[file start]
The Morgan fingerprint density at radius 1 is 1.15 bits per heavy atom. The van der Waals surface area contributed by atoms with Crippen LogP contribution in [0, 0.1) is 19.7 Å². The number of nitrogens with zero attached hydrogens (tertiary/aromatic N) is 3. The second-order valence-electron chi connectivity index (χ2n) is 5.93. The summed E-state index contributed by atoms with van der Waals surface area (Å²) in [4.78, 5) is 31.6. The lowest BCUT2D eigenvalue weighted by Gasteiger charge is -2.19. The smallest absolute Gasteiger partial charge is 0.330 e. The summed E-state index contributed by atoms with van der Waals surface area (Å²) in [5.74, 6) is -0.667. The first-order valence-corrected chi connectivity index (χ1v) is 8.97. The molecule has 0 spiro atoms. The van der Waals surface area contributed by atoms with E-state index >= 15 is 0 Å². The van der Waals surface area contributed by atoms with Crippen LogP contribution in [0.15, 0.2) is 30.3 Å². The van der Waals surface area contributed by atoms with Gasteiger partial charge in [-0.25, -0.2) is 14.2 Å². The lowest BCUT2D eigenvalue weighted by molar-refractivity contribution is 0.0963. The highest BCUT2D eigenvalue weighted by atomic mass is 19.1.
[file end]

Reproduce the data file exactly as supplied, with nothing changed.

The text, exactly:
The Morgan fingerprint density at radius 1 is 1.15 bits per heavy atom. The van der Waals surface area contributed by atoms with Crippen LogP contribution in [0, 0.1) is 19.7 Å². The number of nitrogens with zero attached hydrogens (tertiary/aromatic N) is 3. The second-order valence-electron chi connectivity index (χ2n) is 5.93. The summed E-state index contributed by atoms with van der Waals surface area (Å²) in [4.78, 5) is 31.6. The lowest BCUT2D eigenvalue weighted by Gasteiger charge is -2.19. The smallest absolute Gasteiger partial charge is 0.330 e. The summed E-state index contributed by atoms with van der Waals surface area (Å²) in [5.74, 6) is -0.667. The first-order valence-corrected chi connectivity index (χ1v) is 8.97. The molecule has 0 spiro atoms. The van der Waals surface area contributed by atoms with E-state index >= 15 is 0 Å². The van der Waals surface area contributed by atoms with Crippen LogP contribution in [0.15, 0.2) is 30.3 Å². The van der Waals surface area contributed by atoms with Gasteiger partial charge in [-0.25, -0.2) is 14.2 Å². The lowest BCUT2D eigenvalue weighted by molar-refractivity contribution is 0.0963. The highest BCUT2D eigenvalue weighted by atomic mass is 19.1.